I wondered at this point to what extent the loss of self to another was applicable to Buddhism. Or for that matter, to spirituality in general (as distinct from the view of spirituality that sees it as essentially synonymous with religion). At the same time, I'm not sure if the sense of insignificance when faced with cosmic proportions is quite the same as the depersonalisation that accompanies contemplation of one's relation to a creator-god. Because the latter usually involves a relatable anthropomorphised being, absent in the former, I wonder if this does not bring about a distinct phenomenological response. Anyway, I can see that there are certainly parallels between one's reaction to the Universe, and to a God.

Shutte then summarised the five talks that he would give. Today's talk would be a presentation of his summary (informed by, amongst others, UCT's George Ellis) of current cosmology.

The second talk is on secularisation, which, Shutte said, "is often understood as the rejection of a religious view of the world. I don't understand it like that, but it is a rejection of what one could call the supernatural, and of course I will be explaining that. But it's more than that. It also involves a real step forward in human consciousness that occurs at the beginning of the modern era."

In the third talk, Shutte will present his view on what human beings are, "and how they can hope to find fulfilment of their human nature, and the reason I do that is because already in the scientific world view, and in the phenomenon of secularisation, we are being offered ways of looking at ourselves, of understanding what human beings are; every science has got something to say, and the philosophy of secularisation produces very powerful, influential views, of what human beings are, and I'm critical of them."

He considers his view to be a better one, but added: "You don't have to accept my word for it; philosophers always have to give reasons for what they say, so I'm always open to hearing reasons against what I say."

The philosophy of religion is the subject of the fourth talk, discussing the history of European thought about the notion of God, and God's existence. "And that's a preparation for the final talk," Shutte said, "where I tell you what I think, how I think that religion is a possibility in a scientific and secular culture, without being an atheist or a fundamentalist. The original Summer School had that title: 'Fundamentalism or Atheism: The possibility of religion in a scientific and secular culture.' I think I would add to that now, I would say, the 'possibility of authentic religion in a scientific and secular culture.' I will talk about the notion of God, my conception of God, and also our understanding of death ... I think it is mistaken ideas about both those fundamental ideas that alienate people from ... religion."

Shutte then presented a superb overview of cosmology, beautifully written and worth reading and re-reading.

The Universe began 15 billion years ago. You must not think of it as beginning at a certain moment in time, and a particular moment in space. When I say the Universe began 15 billion years ago, I mean that both time and space began then. This is the generally accepted view of contemporary cosmologists, based on data our present instruments provide us with.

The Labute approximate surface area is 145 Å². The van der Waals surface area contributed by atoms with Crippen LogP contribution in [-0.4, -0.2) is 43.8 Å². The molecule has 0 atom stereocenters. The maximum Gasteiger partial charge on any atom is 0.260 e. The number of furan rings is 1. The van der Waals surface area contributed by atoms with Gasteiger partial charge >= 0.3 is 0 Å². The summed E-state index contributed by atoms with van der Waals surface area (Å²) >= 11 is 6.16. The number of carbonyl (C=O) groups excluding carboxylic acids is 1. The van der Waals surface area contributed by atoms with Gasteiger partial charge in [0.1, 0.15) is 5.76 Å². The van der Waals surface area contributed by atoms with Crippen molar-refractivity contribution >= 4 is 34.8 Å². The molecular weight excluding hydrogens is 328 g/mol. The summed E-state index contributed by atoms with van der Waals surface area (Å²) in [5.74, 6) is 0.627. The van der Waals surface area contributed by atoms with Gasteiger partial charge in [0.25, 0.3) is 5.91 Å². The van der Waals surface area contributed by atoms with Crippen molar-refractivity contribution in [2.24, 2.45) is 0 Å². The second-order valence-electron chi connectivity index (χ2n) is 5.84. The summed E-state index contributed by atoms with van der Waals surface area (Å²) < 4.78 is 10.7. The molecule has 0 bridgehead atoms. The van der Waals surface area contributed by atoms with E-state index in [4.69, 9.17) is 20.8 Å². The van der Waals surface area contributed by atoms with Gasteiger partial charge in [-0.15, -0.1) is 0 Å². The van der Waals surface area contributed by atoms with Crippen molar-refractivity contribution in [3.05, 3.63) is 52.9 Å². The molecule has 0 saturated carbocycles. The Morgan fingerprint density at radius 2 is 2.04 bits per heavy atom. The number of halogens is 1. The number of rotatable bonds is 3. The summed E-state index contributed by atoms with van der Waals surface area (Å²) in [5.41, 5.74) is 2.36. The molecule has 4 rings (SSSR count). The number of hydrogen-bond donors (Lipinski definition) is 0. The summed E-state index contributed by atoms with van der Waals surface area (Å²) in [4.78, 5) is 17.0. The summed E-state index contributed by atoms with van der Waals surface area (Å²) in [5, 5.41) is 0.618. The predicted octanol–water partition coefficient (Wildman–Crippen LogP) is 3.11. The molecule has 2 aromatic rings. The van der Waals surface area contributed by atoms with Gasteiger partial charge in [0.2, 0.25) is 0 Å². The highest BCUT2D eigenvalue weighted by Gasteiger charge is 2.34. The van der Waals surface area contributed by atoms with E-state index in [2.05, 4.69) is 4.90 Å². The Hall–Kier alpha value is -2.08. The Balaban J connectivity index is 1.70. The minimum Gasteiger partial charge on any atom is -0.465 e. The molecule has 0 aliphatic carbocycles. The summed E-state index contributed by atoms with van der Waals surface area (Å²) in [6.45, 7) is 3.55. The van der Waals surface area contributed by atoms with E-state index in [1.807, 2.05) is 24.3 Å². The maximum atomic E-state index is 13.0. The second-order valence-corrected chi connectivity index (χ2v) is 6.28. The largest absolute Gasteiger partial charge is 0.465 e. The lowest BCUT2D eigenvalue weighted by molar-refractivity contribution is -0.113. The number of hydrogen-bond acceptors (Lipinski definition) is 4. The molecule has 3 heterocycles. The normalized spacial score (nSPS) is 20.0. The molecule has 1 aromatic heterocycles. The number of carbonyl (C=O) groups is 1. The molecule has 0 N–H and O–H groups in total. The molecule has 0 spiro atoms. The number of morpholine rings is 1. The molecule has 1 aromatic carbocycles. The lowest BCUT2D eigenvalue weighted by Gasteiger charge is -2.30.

That from which time and space and everything else emerged is in principle beyond the reach of science and is usually referred to as the initial singularity. Though it is strictly non-imaginable, the cosmologist Brian Swimme refers to it as the 'all-nourishing abyss' and describes it as 'an unseen ocean of potentiality, and infinity of pure generative power'. The reason for this is that in recent years, discoveries in quantum physics have led cosmologists to use the term 'quantum potential' or 'quantum vacuum' for that from which, in the present, new particles, and space and time, are continuously emerging, and to identify this with the initial singularity from which the Universe began. As we shall see again in what is to follow, Swimme's 'all-nourishing abyss of energy' continues to be as active now, as then.

The Universe began as a fountain of formless, featureless energy, pouring space and time into existence at a speed many billions times the speed of light. Then into this expanding space, from the quantum vacuum, poured the fundamental particles electrons, quarks, photons units of energy that were annihilated in the first moment of their existence, to be replaced in the primal fireball by more. Eventually, as the temperature of the fireball dropped, a threshold was reached, where only one-billionth of the particles remained, but in a stable state. A state ordered by the four fundamental forces: electromagnetism, the strong and weak nuclear forces, and gravity.

The expanding Universe was both a sea of particles, and a furnace. It was also dark. The speed of the Universe's expansion was so great that no photon could escape beyond the point of its emergence. Then all at once everything changed. From the quantum vacuum, a density wave of energy swept through the Universe, transforming the particles into clouds of hydrogen and helium atoms, through which photons could pass without being destroyed. Suddenly, all was light. Huge bright clouds filled the Universe. The galaxies had been born. Each galaxy was a bonded system in which the primal stars were formed from their gas, billions of stars in each.